I talked about Jetpack Compose(FR) days ago and this new UIToolkit is freaking good! They completely change the way we’ll write UI for android.
After days looking at it, it’s not fun to go back writing XMLs. I have the same felling when I discovered Kotlin and came back to the real life of writing java code 😂
So you see it above. I challenged my self a lil bit to replicate the tweet detail screen. I talked about it on twitter. And I loved doing it. It’s not exactly like the tweet screen but almost. And I happy with the end result. I learnt a lot along the way and I’ll talk about it down below.
Jetpack Compose is mature
What I mean by that is the fact that you can do everything you can do with the old UiToolkit. At least they provide the building blocks for that.
If your app use the Material Design UI system, you just need to add the appropriate dependencies and start using it.
You can also create your own design system. For the majority of us, we’ll never need to go that far.
Column/Row vs ConstrainLayout
Since they announced ConstraintLayout, I stopped using the other ViewGroups. It’s more flexible and powerful.
Using it on Compose was fun because instead of defining the constraint over XML, I can use my preferred programming language. I do not check if the api is complete, compared to his XML counterpart but it’s good enough to offer you the flexibility of positioning your composable where you want.
One of the main reason why android dev preferred ConstraintLayout is because you can build a flat hierarchy that is good for your app performance when you UI is complex. But With Compose, having multiple level of Composable is not an issue.
Note: In the View system,
ConstraintLayoutwas the recommended way to create large and complex layouts, as a flat view hierarchy was better for performance than nested views are. However, this is not a concern in Compose, which is able to efficiently handle deep layout hierarchies.
Extracted from the documentation of ConstraintLayout.
So it’s more about preference than performance.
Using ConstraintLayout implies lot of verbosity compared to Row/Column/Box/
Using Row/Column can add nested Composables but you can easily extract Composable so this is also not a big deal.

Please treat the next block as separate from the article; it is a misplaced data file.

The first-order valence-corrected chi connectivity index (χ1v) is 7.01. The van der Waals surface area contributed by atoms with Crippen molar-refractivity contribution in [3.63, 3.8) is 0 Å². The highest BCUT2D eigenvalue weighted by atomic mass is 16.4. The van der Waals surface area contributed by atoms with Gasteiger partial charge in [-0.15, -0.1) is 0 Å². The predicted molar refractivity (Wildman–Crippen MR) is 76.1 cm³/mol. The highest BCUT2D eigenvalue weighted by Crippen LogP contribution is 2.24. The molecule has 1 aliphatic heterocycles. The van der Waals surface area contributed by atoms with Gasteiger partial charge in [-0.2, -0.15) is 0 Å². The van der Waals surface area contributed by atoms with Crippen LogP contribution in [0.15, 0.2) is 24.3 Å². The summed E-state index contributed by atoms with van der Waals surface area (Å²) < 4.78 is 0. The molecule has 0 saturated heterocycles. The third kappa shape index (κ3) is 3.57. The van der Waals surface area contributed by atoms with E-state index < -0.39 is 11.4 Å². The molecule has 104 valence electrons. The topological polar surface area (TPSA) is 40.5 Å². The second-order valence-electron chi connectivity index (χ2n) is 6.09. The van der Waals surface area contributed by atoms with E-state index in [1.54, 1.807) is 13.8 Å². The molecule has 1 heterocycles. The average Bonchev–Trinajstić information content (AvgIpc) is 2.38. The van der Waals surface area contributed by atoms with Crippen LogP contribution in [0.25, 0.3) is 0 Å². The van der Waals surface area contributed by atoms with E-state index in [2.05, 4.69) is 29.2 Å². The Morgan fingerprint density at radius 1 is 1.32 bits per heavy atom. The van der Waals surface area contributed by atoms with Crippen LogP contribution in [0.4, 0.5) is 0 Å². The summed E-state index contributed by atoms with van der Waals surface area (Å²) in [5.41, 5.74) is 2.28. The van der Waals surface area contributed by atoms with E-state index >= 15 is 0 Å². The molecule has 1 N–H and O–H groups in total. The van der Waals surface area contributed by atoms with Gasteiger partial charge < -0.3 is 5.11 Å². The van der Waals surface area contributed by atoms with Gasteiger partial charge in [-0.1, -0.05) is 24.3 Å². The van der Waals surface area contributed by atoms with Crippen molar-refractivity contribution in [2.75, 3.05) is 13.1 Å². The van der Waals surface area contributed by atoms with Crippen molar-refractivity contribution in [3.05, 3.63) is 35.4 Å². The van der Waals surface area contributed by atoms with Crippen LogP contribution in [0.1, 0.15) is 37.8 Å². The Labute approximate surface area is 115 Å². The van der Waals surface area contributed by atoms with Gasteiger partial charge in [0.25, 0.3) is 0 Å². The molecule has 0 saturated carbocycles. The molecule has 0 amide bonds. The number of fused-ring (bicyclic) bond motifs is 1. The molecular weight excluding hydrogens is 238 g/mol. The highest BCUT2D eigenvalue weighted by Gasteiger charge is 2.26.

So for me Row/Column for simple UIs and ConstraintLayout for complex ones.
This is so easy to handle now. You just need to understand a little bit about Material Design, understand the API(it’s Kotlin so you can discover everything if you know a bit how Jetbrains Tools works).
Adding Dark mode is just a matter of if/else and providing the correct color palette
You can build a color palette using utilities like
darkColors() . You can use the dependency below for all things material
We all know how easy it is to process a picture on Android using Glide or Picasso. Well, same thing with Composables.
Yes! It’s that simple. Just provide
rememberCoilPainter() to your painter attribute. A painter is something that can be drawn like your picture.
On this example above I use Coil. An image loading library based on Kotlin Coroutines. But you can also use Glide.
The tooling is one of the most important peace that will make Compose successful. It must build fast, the preview should be exactly what we will get on a real device. Well, It’s not done yet…
I encountered lot of bugs with android studio preview:
- The preview cannot render an Image composable( I saw that you need to use the correct tooling version otherwise it will not render. We are not supposed to handle that)
- The preview colors is not accurate on Android Studio
- Sometimes the rendering fails for random reasons
It’s not all bad. I like the color picker on the left side that generate kotlin code using the RGBA constructor of Color class.
You also have live Edit of literals. It works very well on real devices and on the emulators. It didn’t work when the data was stored on resources. Maybe they’ll handle this on the finale version of compose tooling 🙏🏾
I do not test animations and profiling Compose, so I cannot talk about that.
If you checkout my tweet code you will see all the mess there 😂🤭. Composables all over the place. This can be really dirty. You should try to structure your Composables in a way that it easy to read. So do not abuse with nested code even if it is not a performance issue now. It’s more about readability and future maintenance.
I do not see a pattern emerging on how to structure your Composables. But some basics programming concepts are applicable here.
- Keep your Composables short. 50 to 100 lines. Like functions. The longer the harder to read and understand
- Make them reusable. That means stateless and unique purpose
- Use compose preview. So that developers understand at first glance the purpose of the Composable without reading the code
- Group them by feature or use cases. Don’t put them all in a composables.kt files.
You get it. Use your programming best practices for compose. It’s about functions so you know how to write them already 😊
Compose is great. You can be productive with this release candidate release.
We can be optimistic about the upcoming finale release. My expectation will not be too high because it is not easy to build a complete UI Toolkit with all the building blocks up and running. But I’m confident enough. At least for all things APIs but less for the tooling part.
Permalink Failed to load latest commit information. A tweet built using jetpack compose. A tweet built using jetpack…